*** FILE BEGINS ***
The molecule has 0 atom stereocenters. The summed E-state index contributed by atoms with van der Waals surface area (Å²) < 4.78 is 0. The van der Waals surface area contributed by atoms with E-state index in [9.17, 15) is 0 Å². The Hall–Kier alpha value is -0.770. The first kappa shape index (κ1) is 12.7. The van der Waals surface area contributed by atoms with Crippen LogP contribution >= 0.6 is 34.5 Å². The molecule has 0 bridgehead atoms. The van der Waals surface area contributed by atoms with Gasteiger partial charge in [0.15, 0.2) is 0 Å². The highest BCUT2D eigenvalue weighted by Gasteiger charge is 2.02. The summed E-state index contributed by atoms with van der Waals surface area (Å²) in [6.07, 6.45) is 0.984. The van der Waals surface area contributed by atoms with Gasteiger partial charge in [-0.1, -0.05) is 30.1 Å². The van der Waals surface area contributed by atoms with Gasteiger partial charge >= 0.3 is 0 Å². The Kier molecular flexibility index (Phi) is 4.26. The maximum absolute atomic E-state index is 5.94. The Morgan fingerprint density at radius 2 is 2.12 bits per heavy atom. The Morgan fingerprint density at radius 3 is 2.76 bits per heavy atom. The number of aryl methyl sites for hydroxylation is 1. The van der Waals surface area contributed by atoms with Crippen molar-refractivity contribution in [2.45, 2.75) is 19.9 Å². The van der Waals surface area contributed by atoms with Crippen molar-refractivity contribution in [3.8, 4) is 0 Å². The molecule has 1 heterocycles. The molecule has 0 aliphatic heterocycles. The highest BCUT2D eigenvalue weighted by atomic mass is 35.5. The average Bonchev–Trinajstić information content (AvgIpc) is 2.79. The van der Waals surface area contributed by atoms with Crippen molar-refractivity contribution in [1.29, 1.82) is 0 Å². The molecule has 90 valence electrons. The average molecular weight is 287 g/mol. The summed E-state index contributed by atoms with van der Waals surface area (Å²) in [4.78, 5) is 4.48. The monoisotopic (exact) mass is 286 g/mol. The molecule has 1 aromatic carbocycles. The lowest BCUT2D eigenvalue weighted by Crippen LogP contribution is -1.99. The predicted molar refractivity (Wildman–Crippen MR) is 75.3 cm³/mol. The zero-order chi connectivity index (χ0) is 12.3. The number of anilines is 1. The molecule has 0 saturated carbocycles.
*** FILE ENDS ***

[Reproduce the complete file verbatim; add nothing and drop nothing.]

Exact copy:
The molecule has 0 atom stereocenters. The summed E-state index contributed by atoms with van der Waals surface area (Å²) < 4.78 is 0. The van der Waals surface area contributed by atoms with E-state index in [9.17, 15) is 0 Å². The Hall–Kier alpha value is -0.770. The first kappa shape index (κ1) is 12.7. The van der Waals surface area contributed by atoms with Crippen LogP contribution >= 0.6 is 34.5 Å². The molecule has 0 bridgehead atoms. The van der Waals surface area contributed by atoms with Gasteiger partial charge in [0.15, 0.2) is 0 Å². The highest BCUT2D eigenvalue weighted by Gasteiger charge is 2.02. The summed E-state index contributed by atoms with van der Waals surface area (Å²) in [6.07, 6.45) is 0.984. The van der Waals surface area contributed by atoms with Gasteiger partial charge in [-0.1, -0.05) is 30.1 Å². The van der Waals surface area contributed by atoms with Gasteiger partial charge >= 0.3 is 0 Å². The Kier molecular flexibility index (Phi) is 4.26. The maximum absolute atomic E-state index is 5.94. The Morgan fingerprint density at radius 2 is 2.12 bits per heavy atom. The Morgan fingerprint density at radius 3 is 2.76 bits per heavy atom. The number of aryl methyl sites for hydroxylation is 1. The van der Waals surface area contributed by atoms with Crippen molar-refractivity contribution in [2.45, 2.75) is 19.9 Å². The van der Waals surface area contributed by atoms with Crippen molar-refractivity contribution in [3.8, 4) is 0 Å². The molecule has 1 heterocycles. The molecule has 0 aliphatic heterocycles. The highest BCUT2D eigenvalue weighted by atomic mass is 35.5. The average Bonchev–Trinajstić information content (AvgIpc) is 2.79. The van der Waals surface area contributed by atoms with Crippen molar-refractivity contribution in [1.29, 1.82) is 0 Å². The molecule has 90 valence electrons. The average molecular weight is 287 g/mol. The summed E-state index contributed by atoms with van der Waals surface area (Å²) in [4.78, 5) is 4.48. The monoisotopic (exact) mass is 286 g/mol. The molecule has 1 aromatic carbocycles. The lowest BCUT2D eigenvalue weighted by Crippen LogP contribution is -1.99. The predicted molar refractivity (Wildman–Crippen MR) is 75.3 cm³/mol. The zero-order chi connectivity index (χ0) is 12.3. The number of anilines is 1. The molecule has 0 saturated carbocycles.